This native perennial is good for just about everything and everyone.
On any wildflower walk, I love to keep an eye out for the poofy, Dr. Seussian blooms of native bee balm, or Monarda fistulosa L. So many reasons to love it. For one, it’s goofy showiness and long-lasting blooms on tall (three foot!) stems make a statement in dry grassy meadows. When it comes to usefulness, what a show-off: Bee balm, a member of the mint family, is both edible (the flowers make lovely salad garnish) and medicinal, with leaves, stems and blooms used to lower fevers, calm gastric disorders, soothe sore throats, heal skin infections and many more applications. In fact, the red variety common back East is known as Oswego Tea—it was dried, steeped and used as a tea substitute after the protesting colonists pitched their supply in Boston Harbor.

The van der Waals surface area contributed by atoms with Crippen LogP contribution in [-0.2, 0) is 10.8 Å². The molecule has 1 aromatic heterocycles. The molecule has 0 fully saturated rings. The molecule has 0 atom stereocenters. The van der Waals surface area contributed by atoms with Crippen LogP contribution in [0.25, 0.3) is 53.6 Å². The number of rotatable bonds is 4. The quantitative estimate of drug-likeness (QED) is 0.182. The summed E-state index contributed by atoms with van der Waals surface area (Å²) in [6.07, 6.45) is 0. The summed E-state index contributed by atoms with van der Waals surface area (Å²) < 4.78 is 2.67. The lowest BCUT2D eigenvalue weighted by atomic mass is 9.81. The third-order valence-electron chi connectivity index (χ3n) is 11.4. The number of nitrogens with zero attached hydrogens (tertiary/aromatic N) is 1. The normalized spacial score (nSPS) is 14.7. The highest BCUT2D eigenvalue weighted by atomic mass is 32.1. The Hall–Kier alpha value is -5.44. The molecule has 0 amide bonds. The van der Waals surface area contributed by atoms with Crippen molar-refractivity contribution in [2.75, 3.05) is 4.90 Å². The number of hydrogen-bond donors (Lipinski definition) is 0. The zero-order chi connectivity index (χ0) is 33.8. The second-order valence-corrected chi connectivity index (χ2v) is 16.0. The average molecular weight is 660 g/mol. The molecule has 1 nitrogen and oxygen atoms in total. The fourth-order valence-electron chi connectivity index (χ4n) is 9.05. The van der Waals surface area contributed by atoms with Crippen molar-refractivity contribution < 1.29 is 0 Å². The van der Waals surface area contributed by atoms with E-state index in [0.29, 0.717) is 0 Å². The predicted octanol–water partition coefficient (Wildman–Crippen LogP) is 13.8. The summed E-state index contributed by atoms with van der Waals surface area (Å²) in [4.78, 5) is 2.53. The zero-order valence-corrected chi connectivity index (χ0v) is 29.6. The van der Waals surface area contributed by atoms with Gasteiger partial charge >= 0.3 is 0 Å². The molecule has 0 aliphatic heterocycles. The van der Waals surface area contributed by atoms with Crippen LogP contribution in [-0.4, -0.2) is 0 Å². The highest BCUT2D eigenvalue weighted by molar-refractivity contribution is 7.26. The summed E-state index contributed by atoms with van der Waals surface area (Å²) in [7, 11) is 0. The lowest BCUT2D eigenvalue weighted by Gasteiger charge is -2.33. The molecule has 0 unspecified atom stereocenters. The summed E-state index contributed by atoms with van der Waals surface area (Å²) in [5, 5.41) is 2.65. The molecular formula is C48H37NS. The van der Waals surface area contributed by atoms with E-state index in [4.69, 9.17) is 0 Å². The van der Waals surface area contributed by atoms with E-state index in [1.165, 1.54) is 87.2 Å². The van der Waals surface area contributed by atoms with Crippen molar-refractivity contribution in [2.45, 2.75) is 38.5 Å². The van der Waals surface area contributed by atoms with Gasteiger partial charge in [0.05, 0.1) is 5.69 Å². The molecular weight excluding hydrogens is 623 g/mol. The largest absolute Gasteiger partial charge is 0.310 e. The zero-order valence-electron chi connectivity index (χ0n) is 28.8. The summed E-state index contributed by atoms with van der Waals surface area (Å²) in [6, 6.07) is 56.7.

But perhaps the most charming aspect of this native perennial is the hazy purple wildlife oasis it creates. Observe one long enough and you’re guaranteed to spot bumblebees, moths, butterflies and hummingbirds frantically working the blooms for nectar.
Bee balm is easy enough to find in the wild, but also will take to a mountain home garden like crazy—the best way to start a patch is by buying healthy adult plants and planting in early summer; they tend to spread more easily than planting by seed, but if it’s seeds you’ve got, hold on until fall to scatter, and reap your reward next summer.